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Members of the prosecution team at the Einsatzgruppen Trial.

Photograph | Digitized | Photograph Number: 16814

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    Members of the prosecution team at the Einsatzgruppen Trial.
    Members of the prosecution team at the Einsatzgruppen Trial.  

Pictured from left to right are: Benjamin B. Ferencz, Arnost Horlick-Hockwald, and John E. Glancy.


    Members of the prosecution team at the Einsatzgruppen Trial.

    Pictured from left to right are: Benjamin B. Ferencz, Arnost Horlick-Hockwald, and John E. Glancy.
    1947 September 27 - 1948 April 10
    Nuremberg, [Bavaria] Germany
    Variant Locale
    Photo Credit
    United States Holocaust Memorial Museum, courtesy of John W. Mosenthal
    Event History
    On September 10, 1947, the U.S. Military Government for Germany created the Military Tribunal II-A (later renamed Tribunal II) to try the Einsatzgruppen Case. The 24 defendants were all leaders of the mobile security and killing units of the SS, the Einsatzgruppen. On July 29, 1947 the defendants were indicted on three counts of criminality: crimes against humanity, war crimes and membership in organizations declared criminal by the International Military Tribunal. Each of the 24 defendants was charged with all three counts, covering the period of their activity from May 1941 to July 1943. Each defendant pleaded "not guilty." Their defense hinged upon the argument that they had acted legally, as soldiers, and had merely been following orders. The defendants were arraigned between September 15 and 22, 1947, and the trial ran from September 29 to February 12, 1948. The prosecution's case took up only two court sessions. The remainder of the time was devoted to the direct testimony of the defendants. While 24 defendants had been indicted, only 22 were tried. Emil Hausmann had committed suicide in July 1947, and Otto Rasch was deemed too ill to stand trial. The Tribunal rendered its judgment on April 8-9, 1948, finding 20 defendants guilty on all three counts and two guilty on count three alone. The sentences were announced on April 10. In all, 14 defendants were sentenced to death, two were sentenced to life terms and five received sentences that ranged from 10 to 20 years. Only Matthias Graf was released with time served. Ultimately, only four of the 14 death sentences were carried out on June 7, 1951. Head of Einsatzkommando II, Eduard Strauch, who received a death sentence, was extradited to Belgium where he received a further death sentence. The remainder of the defendants had their sentences commuted or were paroled. All of the convicted defendants in this case were released from prison in 1958.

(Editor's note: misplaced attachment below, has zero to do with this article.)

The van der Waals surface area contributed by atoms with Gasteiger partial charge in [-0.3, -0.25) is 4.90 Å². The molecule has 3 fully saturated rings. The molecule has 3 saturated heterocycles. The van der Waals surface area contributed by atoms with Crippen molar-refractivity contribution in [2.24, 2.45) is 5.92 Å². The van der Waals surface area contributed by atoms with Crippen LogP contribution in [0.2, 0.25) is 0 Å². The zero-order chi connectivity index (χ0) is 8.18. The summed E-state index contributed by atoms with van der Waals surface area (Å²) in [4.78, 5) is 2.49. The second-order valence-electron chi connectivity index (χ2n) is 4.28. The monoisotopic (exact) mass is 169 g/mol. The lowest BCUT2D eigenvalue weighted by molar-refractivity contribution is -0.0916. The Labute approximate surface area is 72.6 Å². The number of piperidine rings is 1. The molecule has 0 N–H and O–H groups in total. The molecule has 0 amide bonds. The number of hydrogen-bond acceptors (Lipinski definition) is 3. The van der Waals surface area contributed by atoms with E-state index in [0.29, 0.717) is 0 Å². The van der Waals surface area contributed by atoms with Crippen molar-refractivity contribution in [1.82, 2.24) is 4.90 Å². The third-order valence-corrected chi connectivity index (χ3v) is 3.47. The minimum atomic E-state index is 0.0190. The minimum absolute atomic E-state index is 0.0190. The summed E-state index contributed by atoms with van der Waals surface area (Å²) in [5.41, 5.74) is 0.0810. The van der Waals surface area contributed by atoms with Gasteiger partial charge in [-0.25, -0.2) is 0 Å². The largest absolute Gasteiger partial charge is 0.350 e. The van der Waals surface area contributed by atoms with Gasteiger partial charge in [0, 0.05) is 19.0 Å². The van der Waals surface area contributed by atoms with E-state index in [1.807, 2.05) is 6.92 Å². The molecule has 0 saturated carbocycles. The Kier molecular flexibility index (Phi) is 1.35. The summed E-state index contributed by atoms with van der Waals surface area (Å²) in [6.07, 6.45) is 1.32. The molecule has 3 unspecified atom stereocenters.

Rights & Restrictions

    Photo Source
    United States Holocaust Memorial Museum
    Copyright: United States Holocaust Memorial Museum
    Provenance: John W. Mosenthal
    Source Record ID: Souvenir Album 1940

    Keywords & Subjects

    Administrative Notes